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U0120 Lost Communication with Starter Generator Control Module

OBD-II Trouble Code Technical Description

Article by
Randy Worner
ASE Certified Master Technician

Lost Communication with Starter Generator Control Module

What does that mean?

This is a generic communication system diagnostic trouble code that applies to most non-hybrid vehicles, but may be found on hybrid vehicle makes and models too.

This code means that the Starter Generator Control Module (SGCM) and other control modules on the vehicle are not communicating with each other. The circuit most often used to communicate with is known as Controller Area Network bus communications, or simply put, CAN bus.

Without this CAN bus, control modules cannot exchange information, and your scan tool may not be able to get information from the vehicle, depending on which circuit is affected.

The SGCM determines how hot or cold the batteries are getting and modifies the charging system to insure the batteries stay at the correct state of charge. They also monitor the starting system to determine when a malfunction is likely to occur. This information is communicated to the PCM to turn on the Malfunction Indicator Light (MIL) or in the case of a hybrid, the Hybrid Warning Indicator Light.

Troubleshooting steps may vary depending upon manufacturer, type of communications system, number of wires and wire colors in the communication system.

Severity & Symptoms

Severity in this case depends upon the system. Because this powertrain control system provides safety during all operating conditions, safety is a concern when diagnosing these systems. Also, safety is a concern during servicing of these systems as well. ALWAYS consult service information prior to disassembly/diagnosing these systems.

Symptoms of a U0120 engine code may include:


Typically the causes for this code to set are:

Diagnostic and Repair Procedures

A good starting point is always to check for technical service bulletins (TSB) for your particular vehicle. Your issue may be a known issue with a known fix put out by the manufacturer and can save you time and money during diagnosis.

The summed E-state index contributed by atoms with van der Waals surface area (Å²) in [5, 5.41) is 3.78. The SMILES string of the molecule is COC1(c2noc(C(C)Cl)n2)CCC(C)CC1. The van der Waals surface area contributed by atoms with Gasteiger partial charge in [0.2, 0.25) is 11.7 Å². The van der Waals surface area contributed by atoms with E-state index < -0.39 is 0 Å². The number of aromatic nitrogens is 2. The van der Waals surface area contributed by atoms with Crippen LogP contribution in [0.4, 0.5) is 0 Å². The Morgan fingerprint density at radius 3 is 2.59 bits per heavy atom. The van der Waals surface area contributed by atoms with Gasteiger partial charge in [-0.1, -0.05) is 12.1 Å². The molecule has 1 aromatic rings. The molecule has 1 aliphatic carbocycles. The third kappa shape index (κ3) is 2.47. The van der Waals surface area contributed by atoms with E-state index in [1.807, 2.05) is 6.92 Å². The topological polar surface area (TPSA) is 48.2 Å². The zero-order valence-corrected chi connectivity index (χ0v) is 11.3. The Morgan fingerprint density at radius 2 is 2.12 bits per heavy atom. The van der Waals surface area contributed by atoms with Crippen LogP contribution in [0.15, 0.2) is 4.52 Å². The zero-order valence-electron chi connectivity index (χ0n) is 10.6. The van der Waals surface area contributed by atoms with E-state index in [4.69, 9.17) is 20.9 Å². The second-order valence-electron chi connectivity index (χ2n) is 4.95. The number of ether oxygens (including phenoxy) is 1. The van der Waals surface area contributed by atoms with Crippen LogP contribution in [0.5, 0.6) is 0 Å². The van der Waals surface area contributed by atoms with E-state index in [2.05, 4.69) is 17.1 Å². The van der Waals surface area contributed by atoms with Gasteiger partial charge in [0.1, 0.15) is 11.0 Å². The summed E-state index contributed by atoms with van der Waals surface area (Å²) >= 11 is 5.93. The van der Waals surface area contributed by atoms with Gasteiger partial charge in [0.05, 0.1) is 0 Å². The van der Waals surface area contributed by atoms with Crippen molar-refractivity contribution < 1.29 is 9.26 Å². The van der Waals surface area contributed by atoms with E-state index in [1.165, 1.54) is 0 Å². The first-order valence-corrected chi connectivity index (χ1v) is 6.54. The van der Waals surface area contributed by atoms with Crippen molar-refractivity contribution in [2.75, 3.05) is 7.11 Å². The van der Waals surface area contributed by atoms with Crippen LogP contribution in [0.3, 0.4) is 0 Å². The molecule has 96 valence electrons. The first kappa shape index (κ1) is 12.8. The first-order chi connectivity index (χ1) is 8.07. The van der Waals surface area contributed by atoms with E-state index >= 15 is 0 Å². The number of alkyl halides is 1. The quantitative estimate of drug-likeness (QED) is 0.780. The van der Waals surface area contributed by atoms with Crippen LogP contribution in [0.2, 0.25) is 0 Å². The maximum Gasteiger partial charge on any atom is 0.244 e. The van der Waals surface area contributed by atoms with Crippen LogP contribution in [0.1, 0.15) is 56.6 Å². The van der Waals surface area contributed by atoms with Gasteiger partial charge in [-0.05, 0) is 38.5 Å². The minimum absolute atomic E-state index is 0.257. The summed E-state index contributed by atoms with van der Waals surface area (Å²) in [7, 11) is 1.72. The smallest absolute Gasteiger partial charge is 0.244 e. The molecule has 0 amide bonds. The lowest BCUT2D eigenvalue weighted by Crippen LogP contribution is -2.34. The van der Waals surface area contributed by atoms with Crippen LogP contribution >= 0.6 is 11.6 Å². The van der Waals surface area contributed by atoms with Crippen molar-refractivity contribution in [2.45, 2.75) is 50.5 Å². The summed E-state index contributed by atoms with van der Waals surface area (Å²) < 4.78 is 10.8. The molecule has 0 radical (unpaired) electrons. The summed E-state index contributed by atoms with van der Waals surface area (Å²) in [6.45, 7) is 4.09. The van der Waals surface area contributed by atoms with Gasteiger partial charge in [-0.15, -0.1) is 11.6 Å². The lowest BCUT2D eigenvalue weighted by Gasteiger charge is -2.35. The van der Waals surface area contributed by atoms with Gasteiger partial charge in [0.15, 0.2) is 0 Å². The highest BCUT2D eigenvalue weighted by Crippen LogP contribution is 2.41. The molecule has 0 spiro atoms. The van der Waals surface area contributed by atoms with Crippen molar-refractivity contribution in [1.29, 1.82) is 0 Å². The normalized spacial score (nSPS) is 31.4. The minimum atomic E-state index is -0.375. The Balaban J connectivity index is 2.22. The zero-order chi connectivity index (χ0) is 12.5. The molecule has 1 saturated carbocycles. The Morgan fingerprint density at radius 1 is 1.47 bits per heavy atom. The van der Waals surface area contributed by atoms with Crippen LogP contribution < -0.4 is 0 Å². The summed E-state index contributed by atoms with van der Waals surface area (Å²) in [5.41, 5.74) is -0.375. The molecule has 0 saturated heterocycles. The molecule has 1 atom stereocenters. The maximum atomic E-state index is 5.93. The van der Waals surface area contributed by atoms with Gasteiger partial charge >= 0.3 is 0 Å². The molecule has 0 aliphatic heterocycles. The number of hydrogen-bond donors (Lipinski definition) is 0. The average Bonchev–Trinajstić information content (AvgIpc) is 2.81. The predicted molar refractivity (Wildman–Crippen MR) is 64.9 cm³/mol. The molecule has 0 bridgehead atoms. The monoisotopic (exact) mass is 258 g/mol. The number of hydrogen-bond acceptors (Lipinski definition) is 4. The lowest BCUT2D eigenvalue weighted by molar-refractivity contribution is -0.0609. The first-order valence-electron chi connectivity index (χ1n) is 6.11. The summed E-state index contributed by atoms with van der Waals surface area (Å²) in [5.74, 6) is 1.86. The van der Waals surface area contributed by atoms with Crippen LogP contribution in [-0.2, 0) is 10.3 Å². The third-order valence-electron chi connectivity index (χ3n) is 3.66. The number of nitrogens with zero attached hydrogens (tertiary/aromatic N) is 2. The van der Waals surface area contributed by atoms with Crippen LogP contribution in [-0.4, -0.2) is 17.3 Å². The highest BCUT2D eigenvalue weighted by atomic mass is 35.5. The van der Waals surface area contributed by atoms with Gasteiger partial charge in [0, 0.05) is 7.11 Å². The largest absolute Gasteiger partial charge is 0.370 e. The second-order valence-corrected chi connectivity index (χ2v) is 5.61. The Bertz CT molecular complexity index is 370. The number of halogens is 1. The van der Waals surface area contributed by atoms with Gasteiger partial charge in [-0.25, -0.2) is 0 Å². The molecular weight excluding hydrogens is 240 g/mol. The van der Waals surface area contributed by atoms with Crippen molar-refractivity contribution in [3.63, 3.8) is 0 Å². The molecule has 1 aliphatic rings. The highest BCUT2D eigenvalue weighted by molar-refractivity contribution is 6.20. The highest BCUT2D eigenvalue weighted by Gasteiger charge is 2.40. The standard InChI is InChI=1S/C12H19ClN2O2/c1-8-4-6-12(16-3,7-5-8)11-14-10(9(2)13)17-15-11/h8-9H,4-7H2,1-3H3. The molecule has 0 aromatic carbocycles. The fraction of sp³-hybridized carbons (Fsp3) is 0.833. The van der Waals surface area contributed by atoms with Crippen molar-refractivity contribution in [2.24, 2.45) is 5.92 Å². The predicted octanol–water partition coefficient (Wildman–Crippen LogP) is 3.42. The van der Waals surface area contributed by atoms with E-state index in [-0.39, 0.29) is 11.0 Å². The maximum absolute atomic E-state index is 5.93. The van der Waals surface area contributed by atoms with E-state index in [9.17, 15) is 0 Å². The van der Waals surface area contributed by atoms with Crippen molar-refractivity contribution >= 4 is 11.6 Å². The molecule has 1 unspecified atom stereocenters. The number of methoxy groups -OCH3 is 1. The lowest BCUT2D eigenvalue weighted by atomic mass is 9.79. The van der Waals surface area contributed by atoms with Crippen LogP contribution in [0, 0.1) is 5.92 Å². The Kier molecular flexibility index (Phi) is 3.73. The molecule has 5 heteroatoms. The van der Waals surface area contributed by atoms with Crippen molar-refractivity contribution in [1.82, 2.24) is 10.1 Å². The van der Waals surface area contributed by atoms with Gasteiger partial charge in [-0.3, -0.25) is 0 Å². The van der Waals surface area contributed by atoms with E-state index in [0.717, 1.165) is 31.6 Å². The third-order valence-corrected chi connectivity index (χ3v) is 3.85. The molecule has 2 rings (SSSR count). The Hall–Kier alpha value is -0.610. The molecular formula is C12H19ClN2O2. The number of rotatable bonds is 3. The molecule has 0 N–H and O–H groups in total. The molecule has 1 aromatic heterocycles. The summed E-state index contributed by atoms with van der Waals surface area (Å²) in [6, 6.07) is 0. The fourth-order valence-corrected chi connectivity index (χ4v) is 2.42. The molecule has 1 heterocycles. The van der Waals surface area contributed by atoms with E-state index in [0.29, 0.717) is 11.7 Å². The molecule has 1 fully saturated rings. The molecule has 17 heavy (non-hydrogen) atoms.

First, note if there are any other diagnostic fault codes. If any of them are bus communication related, or battery / hybrid related, diagnose them first. Misdiagnosis has been known to occur if you diagnose the U0120 code before any of the basic codes have been thoroughly diagnosed and dismissed.

If your scan tool can access fault codes and the only one you retrieve from other modules is the U0120, try to access the Starter Generator Control Module. If you can access codes from the SGCM module, then the U0120 code is either intermittent or a memory code. If unable to access codes for the SGCM module, then the U0120 code that the other modules are setting is active, and the problem is there now.

The most common failure is loss of power or ground to the SGCM module.

Before going any further, a word of caution: If this is a Hybrid vehicle: This is a High Voltage system! If warnings are not heeded, and/or the manufacturer’s steps to protect and diagnose are not adhered to, damage to the vehicle is VERY likely and can lead to injury/personal harm to yourself. If unsure of any step in diagnosis, it is highly recommended that you leave the diagnosis of this code on this system to someone who has received training on it.

Check all fuses that power up the SGCM module on this vehicle. Check all grounds for the SGCM. Locate where the ground attaching points are on the vehicle and make sure that these connections are clean and tight. If you have to, take them off, get a small wire bristle brush and baking soda/water solution and clean each one, both the connector and where it connects.

If any repairs were made, clear the diagnostic trouble codes from memory, and see if the U0120 code returns or if you are able to communicate with the SGCM module. If the code does not return or communication is re-established, then the fuses/connections were most likely your problem.

If the code returns, locate the CAN bus communication connections on your particular vehicle, most importantly the SGCM module connector.


Disconnect the negative battery cable before unplugging the connector at the SGCM module. Once located, visually inspect the connectors and wiring. Look for scraping, rubbing, bare wires, burn spots or melted plastic. Pull the connectors apart and carefully inspect the terminals (the metal parts) inside the connectors. See if they look burned or have a green tint indicating corrosion. Use electrical contact cleaner and a plastic bristle brush if cleaning of the terminals is needed. Let dry and apply electric grease where the terminals contact. Reconnect all connectors. Clear all codes.

If all tests have passed and communication is still not possible, or you were unable to clear the U0120 fault code, the only thing left that can be done is to seek assistance from a trained automotive diagnostician, as this would indicate a failed SGCM module. Most of these SGCM modules must be programmed, or calibrated to the vehicle in order to be installed correctly.

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